I always said I would not teach Photography and never Street but now find myself doing it. Part of that was an age thing, I reached 50 and decided to just go for it and teach, do talks and workshops. In all honesty I did not think I was that interesting.
Some of the main reasons for teaching were that people were asking me to teach them and show them not just Street but black and white editing and all other types of photography.
I was getting asked so many questions that were so hard to answer online; I can’t type that fast and being Dyslexic all my work has to be checked by my girlfriend Jane so writing is a nightmare for me. Workshops were the only answer and I quickly found that I loved the workshops and learnt so much from them myself. So many of the people that have been on my workshops have been Teachers and that has opened my eyes to some of my early failures. I used to say to everyone what is the point in a workshop, you won’t learn much and some of the teachers are not great. I was wrong and I admit it. I wish I had taken a few workshops in my younger years that way I would have not had wonky horizons for 8 years! I now say workshops are good, go find a workshop with a photographer at the top of his or her game or even someone whose work you admire that way your photography will progress so much more quickly.
Some of the guys that have been on my Street workshops have come more than once and come to different city’s all over the UK. There work is getting better and better. They ask me more and more questions gaining confidence all the time. Not only that but they can shoot around some of these cities in the safety of a group. Some single people who are into photography and whose friends are not, just love to be able to shoot Street with like minded people and its great fun.
One of the questions I have been asked most this year is, when is it Street and when is it a Portrait ? The answer is simple but there is a grey area. If you just shoot someone in the street without them knowing its Candid Street. If you ask for a portrait it’s a Street Portrait. If you look at them and point to your camera and gesture and they nod then because permission has been asked for and granted it is a portrait! So if you are shooting and waiting for eye contact it’s still Street as long as they don’t smile!! If they smile that is the grey area because the smile can be taken as an agreement to have a portrait taken! I try to capture all my Street subjects’ candid but if I push for eye contact I aim to press the shutter before they smile. I would never post a portrait or smile shot in a Street group, unless they allow Street portraits! So if you wonder why your images get removed from Street groups that could be a reason.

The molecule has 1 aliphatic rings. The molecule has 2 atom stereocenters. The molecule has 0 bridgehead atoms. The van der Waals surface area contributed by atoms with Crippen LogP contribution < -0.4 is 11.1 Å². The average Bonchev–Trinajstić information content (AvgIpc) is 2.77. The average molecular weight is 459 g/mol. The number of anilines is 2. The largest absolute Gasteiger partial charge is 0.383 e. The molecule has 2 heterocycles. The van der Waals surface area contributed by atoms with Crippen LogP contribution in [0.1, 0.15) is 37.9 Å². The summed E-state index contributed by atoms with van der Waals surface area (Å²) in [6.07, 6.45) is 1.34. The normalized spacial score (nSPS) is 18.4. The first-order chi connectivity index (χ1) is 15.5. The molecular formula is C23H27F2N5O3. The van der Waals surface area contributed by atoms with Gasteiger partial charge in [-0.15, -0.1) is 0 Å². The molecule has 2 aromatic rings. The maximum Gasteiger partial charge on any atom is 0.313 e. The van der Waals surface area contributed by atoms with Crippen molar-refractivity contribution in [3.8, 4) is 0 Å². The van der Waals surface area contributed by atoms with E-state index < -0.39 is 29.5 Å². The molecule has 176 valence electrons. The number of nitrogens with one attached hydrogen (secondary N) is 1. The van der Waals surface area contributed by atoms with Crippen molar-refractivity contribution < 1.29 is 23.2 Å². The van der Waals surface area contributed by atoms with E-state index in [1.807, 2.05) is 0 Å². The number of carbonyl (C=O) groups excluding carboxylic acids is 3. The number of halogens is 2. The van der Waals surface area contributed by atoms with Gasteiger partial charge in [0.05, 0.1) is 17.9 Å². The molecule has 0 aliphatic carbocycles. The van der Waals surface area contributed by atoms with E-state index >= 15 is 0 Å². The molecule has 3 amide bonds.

There is also a lot of debate about shooting the homeless or disadvantaged people. This is a taboo subject in most Street groups and I don’t encourage it on my workshops. A good street image is telling a story and should say something to you as well as the viewer if you view it in a group. ‘Homeless person in a doorway’ or ‘on a bench’ is an easy target for people starting out into Street and they always try to justify their images with a verbal reason. If the images can’t talk for themselves they fail, so give it a lot of thought before you fall into that trap. I also understand that if we don’t shoot homeless and disadvantaged people there will be a big gap in future images so a good story needs to be told.
I was on a photo walk when a friend of mine Dave K Piper said to me “ I get it now “ I said “get what” he said “ I create my work in a studio and you go out and find yours.” He was spot on and one of the lessons I try and teach is that you don’t always find it !
Too many people are going out and shooting Street like I did with Landscapes as a kid and not looking at their work. There are still wonky horizons in Street but so much Street now has no thought put in to it. I am in some great Street groups and even some of the groups are not helping. People have short attention spans on social media and click ‘like’ far too easily and that gives a Street photographer the wrong idea.